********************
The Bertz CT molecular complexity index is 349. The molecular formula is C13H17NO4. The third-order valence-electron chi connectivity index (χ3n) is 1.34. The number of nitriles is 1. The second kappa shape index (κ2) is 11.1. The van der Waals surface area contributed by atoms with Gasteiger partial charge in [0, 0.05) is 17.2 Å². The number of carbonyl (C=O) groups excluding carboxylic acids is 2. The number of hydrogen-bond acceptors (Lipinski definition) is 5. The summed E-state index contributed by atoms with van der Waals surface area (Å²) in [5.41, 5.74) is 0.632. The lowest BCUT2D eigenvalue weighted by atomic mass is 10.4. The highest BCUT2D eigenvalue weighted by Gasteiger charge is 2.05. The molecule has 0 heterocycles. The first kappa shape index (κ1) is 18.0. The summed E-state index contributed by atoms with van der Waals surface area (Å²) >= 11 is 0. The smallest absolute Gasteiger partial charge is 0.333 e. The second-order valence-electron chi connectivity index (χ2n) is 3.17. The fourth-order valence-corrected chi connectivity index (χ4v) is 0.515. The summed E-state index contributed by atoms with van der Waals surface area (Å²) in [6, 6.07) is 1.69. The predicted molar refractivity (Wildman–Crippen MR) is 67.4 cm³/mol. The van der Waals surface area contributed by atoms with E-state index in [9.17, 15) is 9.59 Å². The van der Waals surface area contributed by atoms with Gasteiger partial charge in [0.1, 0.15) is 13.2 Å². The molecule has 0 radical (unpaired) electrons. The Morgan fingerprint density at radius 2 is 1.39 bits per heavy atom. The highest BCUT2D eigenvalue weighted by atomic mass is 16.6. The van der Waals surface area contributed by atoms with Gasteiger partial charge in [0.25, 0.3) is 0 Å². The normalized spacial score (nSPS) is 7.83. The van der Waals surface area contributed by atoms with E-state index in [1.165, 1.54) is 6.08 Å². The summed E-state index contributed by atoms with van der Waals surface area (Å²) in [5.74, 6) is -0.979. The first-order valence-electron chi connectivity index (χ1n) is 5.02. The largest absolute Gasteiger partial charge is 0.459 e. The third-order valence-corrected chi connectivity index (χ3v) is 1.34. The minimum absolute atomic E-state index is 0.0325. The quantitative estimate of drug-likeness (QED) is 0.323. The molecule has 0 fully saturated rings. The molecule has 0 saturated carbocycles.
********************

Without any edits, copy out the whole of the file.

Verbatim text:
The Bertz CT molecular complexity index is 349. The molecular formula is C13H17NO4. The third-order valence-electron chi connectivity index (χ3n) is 1.34. The number of nitriles is 1. The second kappa shape index (κ2) is 11.1. The van der Waals surface area contributed by atoms with Gasteiger partial charge in [0, 0.05) is 17.2 Å². The number of carbonyl (C=O) groups excluding carboxylic acids is 2. The number of hydrogen-bond acceptors (Lipinski definition) is 5. The summed E-state index contributed by atoms with van der Waals surface area (Å²) in [5.41, 5.74) is 0.632. The lowest BCUT2D eigenvalue weighted by atomic mass is 10.4. The highest BCUT2D eigenvalue weighted by Gasteiger charge is 2.05. The molecule has 0 heterocycles. The first kappa shape index (κ1) is 18.0. The summed E-state index contributed by atoms with van der Waals surface area (Å²) >= 11 is 0. The smallest absolute Gasteiger partial charge is 0.333 e. The second-order valence-electron chi connectivity index (χ2n) is 3.17. The fourth-order valence-corrected chi connectivity index (χ4v) is 0.515. The summed E-state index contributed by atoms with van der Waals surface area (Å²) in [6, 6.07) is 1.69. The predicted molar refractivity (Wildman–Crippen MR) is 67.4 cm³/mol. The van der Waals surface area contributed by atoms with E-state index in [9.17, 15) is 9.59 Å². The van der Waals surface area contributed by atoms with Gasteiger partial charge in [0.1, 0.15) is 13.2 Å². The molecule has 0 radical (unpaired) electrons. The Morgan fingerprint density at radius 2 is 1.39 bits per heavy atom. The highest BCUT2D eigenvalue weighted by atomic mass is 16.6. The van der Waals surface area contributed by atoms with Gasteiger partial charge in [0.25, 0.3) is 0 Å². The normalized spacial score (nSPS) is 7.83. The van der Waals surface area contributed by atoms with E-state index in [1.165, 1.54) is 6.08 Å². The summed E-state index contributed by atoms with van der Waals surface area (Å²) in [5.74, 6) is -0.979. The first-order valence-electron chi connectivity index (χ1n) is 5.02. The largest absolute Gasteiger partial charge is 0.459 e. The third-order valence-corrected chi connectivity index (χ3v) is 1.34. The minimum absolute atomic E-state index is 0.0325. The quantitative estimate of drug-likeness (QED) is 0.323. The molecule has 0 fully saturated rings. The molecule has 0 saturated carbocycles.